Construction of the new Library building began on Saturday, October 21, 1911, when a two by three foot by twenty inch ironstone cornerstore, inscribed “Library of Hawaii, 1911,”4 was laid by members of the Hawaiian Lodge during an elaborate ceremony officiated by the Masons. 

The Library Opens

On February 1, 1913, the Library of Hawaii opened to the public with much enthusiasm. Governor Frear, the recipient of Card No. 1, was issued the first book, “The Government of Our Cities,” by W. B. Munro, by the Librarian,Miss Allyn. A free concert by the Hawaiian Band, and speeches by Chairman A. Lewis, Jr., of the Library Board, and Prof. M. M. Scott of the Honolulu Library and Reading Room Association proceeded the official opening of the doors to the public.5

The Sunday Advertiser, Honolulu, Hawaii, February 2, 1913, page 10;

The two-story Mediterranean Revival style building located at 478 South King Street in Honolulu, was fronted by the signature Carnegie columns. Inside, patrons were greeted by an airy and spacious front delivery area, separate children’s area, catalogue, reading and reference rooms. A lanai reading room, and separate lecture, study, and children’s story rooms were located on the second floor In addition to the new library building, a traveling library was instituted to ensure citizens on islands other than O’ahu would have access to the new public service.6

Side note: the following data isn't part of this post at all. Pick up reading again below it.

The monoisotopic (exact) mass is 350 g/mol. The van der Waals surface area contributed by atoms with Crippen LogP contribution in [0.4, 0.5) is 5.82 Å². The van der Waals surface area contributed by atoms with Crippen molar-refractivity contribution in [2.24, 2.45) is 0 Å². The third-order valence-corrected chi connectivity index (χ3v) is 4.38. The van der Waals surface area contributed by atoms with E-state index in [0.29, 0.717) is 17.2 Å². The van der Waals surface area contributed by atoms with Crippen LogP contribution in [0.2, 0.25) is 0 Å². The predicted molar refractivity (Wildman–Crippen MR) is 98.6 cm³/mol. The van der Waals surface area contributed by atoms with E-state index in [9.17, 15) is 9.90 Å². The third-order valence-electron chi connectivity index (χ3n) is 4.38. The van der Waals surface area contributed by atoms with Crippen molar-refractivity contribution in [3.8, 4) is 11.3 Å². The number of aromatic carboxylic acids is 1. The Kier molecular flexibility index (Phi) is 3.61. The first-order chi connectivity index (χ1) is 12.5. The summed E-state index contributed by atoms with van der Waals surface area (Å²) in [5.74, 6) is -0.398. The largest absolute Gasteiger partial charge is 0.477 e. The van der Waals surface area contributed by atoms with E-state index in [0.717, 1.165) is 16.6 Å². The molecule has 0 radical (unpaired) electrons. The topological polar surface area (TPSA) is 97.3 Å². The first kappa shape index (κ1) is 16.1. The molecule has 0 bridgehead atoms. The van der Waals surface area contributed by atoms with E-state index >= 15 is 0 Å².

Pre-1923 photograph by Rice and Perkins.(Public Domain)

In 1927, much needed renovations to expand the building were approved by the territory legislature. Two wings were added to the original building, as well as an open-air courtyard in the middle.

In 1978, the building was designated a historic site and was added to the National Register of Historic Places.

The Library of Hawaii is now part of the Hawaii State Public Library System, which is comprised of fifty-one libraries on all of the major islands. The library system contains over 3 million books and reference materials.

Margaret B. Jennings

Margaret Bronson Jennings (1924-2018) born February 15, 1924 in New Orleans, Louisiana. She was an LSU fan and a member and officer of the Krewe of Attakapas.